Grub for the workingman
Back in the days when Courthouse Square was the center of town, Prochnow's Dairy Lunch, at 104 East Huron, was strategically placed as a casual eatery for the many workingmen in the area. "Everyone in town ate there," according to Derwood Prochnow, second cousin of Theodore Prochnow, the owner of the restaurant from 1902 to 1929 and 1937 to 1940.
The county's Victorian courthouse (1887-1955) sat in the middle of the block surrounded by grass and trees, and it had identical entrances on all sides—Main, Ann, Fourth, and Huron. Anyone leaving from the Huron Street door could see Prochnow's Dairy Lunch right across the street. An interurban stop, a row of busy stores sandwiched between the Allenel Hotel and the Farmers and Mechanics Bank, the courts and other government services all drew people to that block. Morrie Dalitz, driver for and later owner of the Varsity Laundry (on Liberty where the Federal Building now stands), remembers Huron Street between Fourth and Main as "busy and vibrant."
Prochnow's Dairy Lunch was tucked in behind the Farmers and Mechanics Bank in a building so narrow that there was no room for tables, just a horseshoe-shaped counter. However, the restaurant boasted many accoutrements that today are de rigueur for fancy yuppie restaurants: pressed-tin ceiling, ornate cash register, marble counters, wainscoting on the lower wall, and fancy mirrored coat racks.
Theodore Prochnow is remembered by his cousin as "not tall, about five-nine or five-ten. He walked with a limp because he was crippled in one leg, but he was a strong man. He ran the Dairy Lunch for years as the number-one operator." The kitchen was in the back. Dalitz remembers the sight of Prochnow cooking away, a cigar hanging out of his mouth.
Prochnow opened the restaurant in 1902, when he was only twenty-seven years old. He began in partnership with Otto Schaible, but by 1909 he was the sole owner. He operated the restaurant until 1929 when, tired of the daily grind, he sold it and started the Prochnow Food Specialty Company. But in 1937 he was back at the restaurant. The interim owners, first Fred Slade, then Raymond Smith and Thomas Fohey, weren't able to make a go of it during the Depression.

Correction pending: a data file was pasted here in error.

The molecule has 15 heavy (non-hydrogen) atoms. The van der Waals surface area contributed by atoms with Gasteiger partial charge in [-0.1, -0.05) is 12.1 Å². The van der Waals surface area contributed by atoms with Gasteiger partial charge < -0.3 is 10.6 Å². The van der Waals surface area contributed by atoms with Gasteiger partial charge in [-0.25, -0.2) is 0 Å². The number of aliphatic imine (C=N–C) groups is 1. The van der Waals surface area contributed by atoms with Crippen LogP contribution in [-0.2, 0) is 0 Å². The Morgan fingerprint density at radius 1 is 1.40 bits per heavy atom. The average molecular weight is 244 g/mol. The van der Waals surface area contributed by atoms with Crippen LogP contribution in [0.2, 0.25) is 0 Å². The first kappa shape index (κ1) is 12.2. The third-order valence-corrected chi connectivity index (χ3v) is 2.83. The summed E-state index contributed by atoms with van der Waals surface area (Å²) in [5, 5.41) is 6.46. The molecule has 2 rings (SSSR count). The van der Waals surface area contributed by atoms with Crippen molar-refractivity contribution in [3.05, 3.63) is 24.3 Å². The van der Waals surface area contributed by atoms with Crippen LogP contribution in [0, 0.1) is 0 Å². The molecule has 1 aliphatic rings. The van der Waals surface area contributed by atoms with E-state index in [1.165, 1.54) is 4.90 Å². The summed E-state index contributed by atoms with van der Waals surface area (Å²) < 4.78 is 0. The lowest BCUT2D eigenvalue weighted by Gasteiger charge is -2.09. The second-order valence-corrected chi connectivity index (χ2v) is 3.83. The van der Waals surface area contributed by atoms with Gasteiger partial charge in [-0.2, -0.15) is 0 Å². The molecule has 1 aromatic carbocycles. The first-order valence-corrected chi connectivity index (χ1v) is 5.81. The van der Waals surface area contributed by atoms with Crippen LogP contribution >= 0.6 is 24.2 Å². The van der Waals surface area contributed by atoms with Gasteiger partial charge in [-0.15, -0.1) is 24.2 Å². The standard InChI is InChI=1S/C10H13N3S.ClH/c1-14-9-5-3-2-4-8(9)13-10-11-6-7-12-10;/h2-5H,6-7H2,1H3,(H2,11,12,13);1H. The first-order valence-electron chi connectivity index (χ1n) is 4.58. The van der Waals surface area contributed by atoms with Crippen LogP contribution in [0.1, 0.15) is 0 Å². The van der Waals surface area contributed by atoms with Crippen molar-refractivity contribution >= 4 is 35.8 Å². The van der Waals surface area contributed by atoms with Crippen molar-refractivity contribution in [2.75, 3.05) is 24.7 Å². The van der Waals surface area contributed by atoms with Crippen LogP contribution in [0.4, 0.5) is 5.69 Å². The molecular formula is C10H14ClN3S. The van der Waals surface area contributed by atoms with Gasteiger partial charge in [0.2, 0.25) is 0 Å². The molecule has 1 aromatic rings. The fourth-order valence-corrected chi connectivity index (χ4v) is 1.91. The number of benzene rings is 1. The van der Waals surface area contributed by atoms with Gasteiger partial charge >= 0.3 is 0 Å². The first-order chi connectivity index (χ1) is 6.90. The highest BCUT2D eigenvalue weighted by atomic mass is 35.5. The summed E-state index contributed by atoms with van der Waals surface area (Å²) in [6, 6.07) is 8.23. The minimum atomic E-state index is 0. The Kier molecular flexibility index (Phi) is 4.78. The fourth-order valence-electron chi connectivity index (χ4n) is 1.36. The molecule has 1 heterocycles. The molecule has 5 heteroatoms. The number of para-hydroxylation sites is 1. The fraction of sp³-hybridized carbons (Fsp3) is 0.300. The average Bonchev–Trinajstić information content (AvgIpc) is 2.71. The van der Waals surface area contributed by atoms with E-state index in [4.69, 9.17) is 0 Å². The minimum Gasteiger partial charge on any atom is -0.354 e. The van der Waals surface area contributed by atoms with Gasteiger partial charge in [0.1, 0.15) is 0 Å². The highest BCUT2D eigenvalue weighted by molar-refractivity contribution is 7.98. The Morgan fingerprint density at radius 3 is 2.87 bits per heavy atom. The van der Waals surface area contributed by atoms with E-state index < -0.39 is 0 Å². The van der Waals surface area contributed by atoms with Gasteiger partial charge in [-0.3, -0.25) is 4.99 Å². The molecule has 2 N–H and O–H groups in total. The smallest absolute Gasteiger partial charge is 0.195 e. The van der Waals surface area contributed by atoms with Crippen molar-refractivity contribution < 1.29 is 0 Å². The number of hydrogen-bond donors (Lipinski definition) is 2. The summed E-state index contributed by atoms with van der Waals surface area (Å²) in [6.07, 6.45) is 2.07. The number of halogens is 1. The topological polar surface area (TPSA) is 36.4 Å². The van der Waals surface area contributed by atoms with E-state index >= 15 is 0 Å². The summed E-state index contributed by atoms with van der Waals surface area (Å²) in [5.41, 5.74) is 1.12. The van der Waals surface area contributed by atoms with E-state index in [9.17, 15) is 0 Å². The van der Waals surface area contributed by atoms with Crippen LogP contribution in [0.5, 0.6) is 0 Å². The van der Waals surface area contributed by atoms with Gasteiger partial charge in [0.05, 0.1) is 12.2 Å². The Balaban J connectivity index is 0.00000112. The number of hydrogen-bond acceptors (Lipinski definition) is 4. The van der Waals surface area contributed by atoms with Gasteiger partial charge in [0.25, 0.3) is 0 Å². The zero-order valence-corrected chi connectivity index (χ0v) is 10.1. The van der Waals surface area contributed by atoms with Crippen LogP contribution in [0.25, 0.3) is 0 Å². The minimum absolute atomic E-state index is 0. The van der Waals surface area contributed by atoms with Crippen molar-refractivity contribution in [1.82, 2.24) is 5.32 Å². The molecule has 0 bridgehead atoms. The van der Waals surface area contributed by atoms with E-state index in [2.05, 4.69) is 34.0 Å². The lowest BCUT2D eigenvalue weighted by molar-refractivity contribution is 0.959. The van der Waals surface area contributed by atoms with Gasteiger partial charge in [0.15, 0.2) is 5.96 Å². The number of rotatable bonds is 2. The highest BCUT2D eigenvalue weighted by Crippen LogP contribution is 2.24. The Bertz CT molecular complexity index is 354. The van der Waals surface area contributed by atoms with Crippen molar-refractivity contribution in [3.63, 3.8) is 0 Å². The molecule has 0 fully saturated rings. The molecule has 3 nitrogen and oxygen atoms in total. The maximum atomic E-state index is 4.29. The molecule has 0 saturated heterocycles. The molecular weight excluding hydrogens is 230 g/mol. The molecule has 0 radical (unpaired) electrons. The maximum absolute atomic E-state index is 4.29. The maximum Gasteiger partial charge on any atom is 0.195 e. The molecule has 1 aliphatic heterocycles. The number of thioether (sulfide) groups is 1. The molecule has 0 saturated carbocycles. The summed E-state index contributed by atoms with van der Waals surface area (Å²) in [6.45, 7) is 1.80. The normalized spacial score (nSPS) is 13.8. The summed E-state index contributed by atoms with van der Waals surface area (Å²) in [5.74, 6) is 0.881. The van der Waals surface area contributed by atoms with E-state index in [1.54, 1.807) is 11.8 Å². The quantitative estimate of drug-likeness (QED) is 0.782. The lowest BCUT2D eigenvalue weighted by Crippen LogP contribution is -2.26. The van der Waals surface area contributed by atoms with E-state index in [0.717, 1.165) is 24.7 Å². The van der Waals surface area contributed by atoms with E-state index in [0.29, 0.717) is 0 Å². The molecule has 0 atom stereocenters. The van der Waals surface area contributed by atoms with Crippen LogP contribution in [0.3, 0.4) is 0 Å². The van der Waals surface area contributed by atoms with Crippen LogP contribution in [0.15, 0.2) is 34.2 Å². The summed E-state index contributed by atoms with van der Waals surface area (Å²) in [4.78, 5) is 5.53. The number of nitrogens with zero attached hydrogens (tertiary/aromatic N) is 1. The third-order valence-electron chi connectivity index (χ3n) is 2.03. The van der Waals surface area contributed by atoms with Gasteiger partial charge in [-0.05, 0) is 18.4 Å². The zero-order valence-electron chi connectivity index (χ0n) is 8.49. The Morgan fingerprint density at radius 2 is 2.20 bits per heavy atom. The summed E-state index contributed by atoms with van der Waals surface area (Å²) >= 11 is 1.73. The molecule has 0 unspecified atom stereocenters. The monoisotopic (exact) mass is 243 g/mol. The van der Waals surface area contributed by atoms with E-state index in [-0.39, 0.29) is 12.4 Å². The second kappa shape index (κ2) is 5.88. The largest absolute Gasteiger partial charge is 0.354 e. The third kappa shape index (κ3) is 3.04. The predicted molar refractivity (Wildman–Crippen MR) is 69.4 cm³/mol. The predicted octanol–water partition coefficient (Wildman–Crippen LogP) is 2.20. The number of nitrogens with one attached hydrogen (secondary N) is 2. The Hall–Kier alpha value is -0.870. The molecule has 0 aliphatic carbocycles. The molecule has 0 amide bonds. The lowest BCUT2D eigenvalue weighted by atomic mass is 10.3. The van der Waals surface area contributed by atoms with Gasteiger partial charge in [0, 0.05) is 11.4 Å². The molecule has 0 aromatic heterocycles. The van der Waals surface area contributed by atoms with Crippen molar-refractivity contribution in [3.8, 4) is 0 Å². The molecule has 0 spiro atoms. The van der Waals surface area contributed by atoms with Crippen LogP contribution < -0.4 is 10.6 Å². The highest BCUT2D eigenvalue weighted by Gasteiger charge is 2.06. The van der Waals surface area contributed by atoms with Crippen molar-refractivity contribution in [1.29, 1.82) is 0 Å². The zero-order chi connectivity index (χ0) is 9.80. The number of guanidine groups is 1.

Prochnow served full meals, mainly breakfasts and lunches, but nothing fancy. There was no liquor, and it was not the sort of restaurant people went to evenings or on dates. In fact, it was "men only," according to Bertha Welker, who remembers the restaurant well because her older sister dated an employee, Ben Oliver. "It was a men's luncheon place," Welker explains. "Women didn't go out much in those days."
Derwood Prochnow describes the fare as "food the workingman wanted, food that filled his ribs"—meat, potatoes, gravy, and vegetables. He reports that Prochnow "didn't monkey with salad." Dessert was homemade pies. Overall, he rates the food as "good grub."
Dalitz gives a dissenting opinion: he remembers once finding a cigar butt in his oatmeal. Feeling sick, but not wanting to offend Prochnow (who was a good Varsity Laundry customer), Dalitz just stepped out for some air until he felt better. "I couldn't eat oatmeal for a long time after that," he recalls.
Dalitz remembers that pancakes, both regular and buckwheat, were Prochnow specialties. He also remembers revolving specials according to the day of the week—for instance, "terrible liver on Thursday." According to Dalitz, the draw of the restaurant was the low prices.
Of course, a mainstay of this kind of casual restaurant was coffee. Derwood Prochnow says that the Dairy Lunch was famous for having "the best coffee east of the Mississippi." His cousin bought it in barrels from a supplier in the East and put his own label on it. One of the main offerings of Prochnow's specialty food business was the coffee.
The Dairy Lunch customers were mainly people working or doing business in the area—at the courthouse, the Farmers' Market (then located on the Fourth Avenue side of the courthouse), or the many businesses on Prochnow's side of the block. These included two telegraph offices, two cigar stores (one reputed to run a betting operation on the side); a photography studio, real estate offices, a barber, a tailor, and a cab company.
Dalitz remembers other customers: farmers coming to town for the day, truck drivers, milk wagon operators, construction workers, and policemen who worked nearby in the old city hall at Huron and Fifth (kitty-corner from the present one). While there were other food places on the block, they were not in direct competition. Court Cafe served more snack-type food, like sandwiches and hamburgers, while Candyland's specialties were sweets and ice cream treats like banana splits and tin roofs.
Prochnow finally left the business for good in 1940. He died four years later. During the years he was feeding Ann Arbor, other Prochnows were also making their marks. His cousin David, father of Derwood, owned the Prochnow Grocery Store at 208 South Ashley, next to Hertler's. Another relative, Walter Prochnow, started Ann Arbor Buick in 1923.
Today, the block where Prochnow's Dairy Lunch was once part of a busy business district has been swallowed up by two monumental buildings, the First of America Bank, facing Main, and the Courthouse Square Senior Apartments facing Fourth. The small gap between them where Prochnow's once stood is now First of America's parking lot.